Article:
While the grocery-man (l'épicier) is fighting somewhere in the north or in the Argonne, madame l'épicière stays at home and serves the customers. At her side is her own father, an old fellow wearing big yellow sabots, and perhaps the grocer's son and heir, a boy about twelve years old. Madame is dressed entirely in black, not because she is in mourning, but because it is the rural fashion; she wears a knitted shoulder cape, a high black collar, and moves in a brisk, businesslike way; the two men wear the blue-check overalls persons of their calling affect, in company with very clean white collars and rather dirty, frayed bow ties of unlovely patterns. Along the counter stand the poilus, young, old, small, and large, all wearing various fadings of the horizon blue, and helmets often dented. "Some pâté de foie gras, madame, s'il vous plaît." "Oui, monsieur." "How much is this cheese, maman?" cries the boy in a shrill treble. In the barrel-haunted darkness at the rear of the shop, the old man fumbles round for some tins of jelly. The poilu is very fond of sweets. Sometimes swish bang! a big shell comes in unexpectedly, and shopkeepers and clients hurry, at a decent tempo, to the cellar. There, in the earthy obscurity, one sits down on empty herring-boxes and vegetable cases to wait calmly for the exasperating Boches to finish their nonsense. There is a smell of kerosene oil and onions in the air. A lantern, always on hand for just such an emergency, burns in a corner. "Have you had a bad time in the trenches this week, Monsieur Levrault? " says the épicière to a big, stolid soldier who is a regular customer.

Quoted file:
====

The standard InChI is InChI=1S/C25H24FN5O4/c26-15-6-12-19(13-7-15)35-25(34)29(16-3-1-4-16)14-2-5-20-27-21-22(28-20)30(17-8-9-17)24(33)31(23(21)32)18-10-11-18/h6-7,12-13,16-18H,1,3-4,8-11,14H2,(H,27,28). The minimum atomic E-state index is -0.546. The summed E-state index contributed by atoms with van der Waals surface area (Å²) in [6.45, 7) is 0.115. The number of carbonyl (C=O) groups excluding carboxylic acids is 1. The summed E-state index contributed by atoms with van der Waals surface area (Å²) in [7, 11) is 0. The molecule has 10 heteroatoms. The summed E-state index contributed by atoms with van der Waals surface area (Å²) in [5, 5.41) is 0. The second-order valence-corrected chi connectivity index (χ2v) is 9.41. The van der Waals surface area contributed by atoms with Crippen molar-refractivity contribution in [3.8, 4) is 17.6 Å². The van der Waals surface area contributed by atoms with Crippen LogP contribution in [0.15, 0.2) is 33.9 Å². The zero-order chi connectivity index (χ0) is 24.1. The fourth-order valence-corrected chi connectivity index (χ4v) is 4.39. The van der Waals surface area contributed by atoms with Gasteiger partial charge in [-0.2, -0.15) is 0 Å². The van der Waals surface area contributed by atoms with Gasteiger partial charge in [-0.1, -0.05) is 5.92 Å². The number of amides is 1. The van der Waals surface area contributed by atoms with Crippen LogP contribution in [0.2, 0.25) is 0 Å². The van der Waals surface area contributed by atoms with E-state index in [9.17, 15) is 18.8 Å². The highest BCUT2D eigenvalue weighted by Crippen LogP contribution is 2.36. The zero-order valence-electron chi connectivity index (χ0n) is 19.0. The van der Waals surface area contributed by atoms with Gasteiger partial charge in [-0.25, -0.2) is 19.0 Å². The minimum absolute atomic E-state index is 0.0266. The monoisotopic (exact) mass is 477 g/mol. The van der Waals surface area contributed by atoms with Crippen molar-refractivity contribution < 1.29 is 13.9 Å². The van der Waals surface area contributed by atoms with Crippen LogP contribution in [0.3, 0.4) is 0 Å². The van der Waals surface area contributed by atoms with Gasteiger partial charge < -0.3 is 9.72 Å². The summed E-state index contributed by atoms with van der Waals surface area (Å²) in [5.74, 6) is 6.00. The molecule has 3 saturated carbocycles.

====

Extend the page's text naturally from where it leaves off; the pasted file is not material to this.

"No, quite passable, Madame Champaubert."

"And Monsieur Petticollot, how is he?"

"Very well, thank you, madame. His captain was killed by a rifle grenade last week."

"Oh, the poor man."

Crash goes a shell. Everybody wonders where it has fallen. In a few seconds the éclats rain down into the street.